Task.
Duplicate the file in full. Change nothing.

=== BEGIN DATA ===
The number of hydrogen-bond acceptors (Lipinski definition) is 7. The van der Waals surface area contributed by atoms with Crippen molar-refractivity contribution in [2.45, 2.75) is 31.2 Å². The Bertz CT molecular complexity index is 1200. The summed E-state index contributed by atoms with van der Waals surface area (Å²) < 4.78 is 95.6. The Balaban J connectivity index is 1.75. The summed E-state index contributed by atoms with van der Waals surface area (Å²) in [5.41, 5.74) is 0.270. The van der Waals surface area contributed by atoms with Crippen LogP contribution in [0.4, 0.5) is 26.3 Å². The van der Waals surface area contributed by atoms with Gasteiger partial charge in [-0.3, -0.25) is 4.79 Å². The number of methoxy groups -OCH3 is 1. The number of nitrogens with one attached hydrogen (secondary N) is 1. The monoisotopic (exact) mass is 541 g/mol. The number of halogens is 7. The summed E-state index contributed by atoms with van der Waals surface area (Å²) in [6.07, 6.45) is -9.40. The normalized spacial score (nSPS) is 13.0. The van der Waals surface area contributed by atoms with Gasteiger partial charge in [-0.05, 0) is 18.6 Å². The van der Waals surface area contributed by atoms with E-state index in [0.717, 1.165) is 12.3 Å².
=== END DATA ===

The number of hydrogen-bond acceptors (Lipinski definition) is 7. The van der Waals surface area contributed by atoms with Crippen molar-refractivity contribution in [2.45, 2.75) is 31.2 Å². The Bertz CT molecular complexity index is 1200. The summed E-state index contributed by atoms with van der Waals surface area (Å²) < 4.78 is 95.6. The Balaban J connectivity index is 1.75. The summed E-state index contributed by atoms with van der Waals surface area (Å²) in [5.41, 5.74) is 0.270. The van der Waals surface area contributed by atoms with Crippen LogP contribution in [0.4, 0.5) is 26.3 Å². The van der Waals surface area contributed by atoms with Gasteiger partial charge in [-0.3, -0.25) is 4.79 Å². The number of methoxy groups -OCH3 is 1. The number of nitrogens with one attached hydrogen (secondary N) is 1. The monoisotopic (exact) mass is 541 g/mol. The number of halogens is 7. The summed E-state index contributed by atoms with van der Waals surface area (Å²) in [6.07, 6.45) is -9.40. The normalized spacial score (nSPS) is 13.0. The van der Waals surface area contributed by atoms with Gasteiger partial charge in [-0.05, 0) is 18.6 Å². The van der Waals surface area contributed by atoms with E-state index in [0.717, 1.165) is 12.3 Å².